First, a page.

Persistent homeowners shut down plans for new apartment building in established neighborhood

Posted at 11:10 PM, Jul 25, 2016
and last updated 2016-07-26 13:23:02-04

DENVER, Colo. -- An entire neighborhood just took on the Denver City Council and won.  

The winning argument -- 'not in my backyard.'

Families who live near Leetsdale Drive and Colorado Boulevard don't like the old, vacant church there that's turned into an eyesore.  But they don't want a higher-density apartment building filling the space, which has become commonplace in many neighborhoods across the city.

In short, they believe another apartment building would just worsen traffic in an already congested area.

"It's just an inappropriate place to put high density," homeowner Sue Bollman said.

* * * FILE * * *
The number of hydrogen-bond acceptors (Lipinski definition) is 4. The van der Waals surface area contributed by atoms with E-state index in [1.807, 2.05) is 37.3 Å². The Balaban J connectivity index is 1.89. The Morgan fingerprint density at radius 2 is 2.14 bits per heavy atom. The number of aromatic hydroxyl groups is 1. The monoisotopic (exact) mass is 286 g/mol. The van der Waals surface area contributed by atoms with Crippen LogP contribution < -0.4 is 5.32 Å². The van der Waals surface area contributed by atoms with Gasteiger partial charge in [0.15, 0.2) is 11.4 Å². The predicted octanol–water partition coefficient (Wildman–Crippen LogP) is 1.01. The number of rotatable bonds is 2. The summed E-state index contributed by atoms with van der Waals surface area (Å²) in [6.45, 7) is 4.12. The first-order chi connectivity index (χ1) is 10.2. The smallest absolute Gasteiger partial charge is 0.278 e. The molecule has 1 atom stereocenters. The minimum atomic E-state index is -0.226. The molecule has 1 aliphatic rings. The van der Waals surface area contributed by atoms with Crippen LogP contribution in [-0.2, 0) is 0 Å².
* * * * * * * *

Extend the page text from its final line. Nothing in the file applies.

She's the de facto leader of the effort to keep the land from becoming zoned for higher-density residential buildings.  She's been putting up a fight for a year or more.

"Look at how many cars that brings in, how many cars would go through the neighborhood, how many cars would be at those two incredibly dangerous intersections," Bollman said of the higher-density plans.

To be clear, she said no one in the neighborhood is opposed to development.  They're simply opposed to what the developer, Doug McKinnon of McKinnon & Associates, offered.

He explained to city council members Monday how he, in part, agreed to originally build no more than 54 apartments.

"We also offered that we would provide a covenant, running with the land, to secure that in favor of the neighborhood organization," McKinnon said at the meeting.

However, his efforts to compromise with the neighborhood failed.  Then, in a unanimous vote, the Denver City Council sided with the homeowners.

The vote means the old church property will remain zoned for, generally, single family homes.

Bollman and the homeowners understand the zoning will need change eventually, but want to be sure that it's suitable for the neighborhood.


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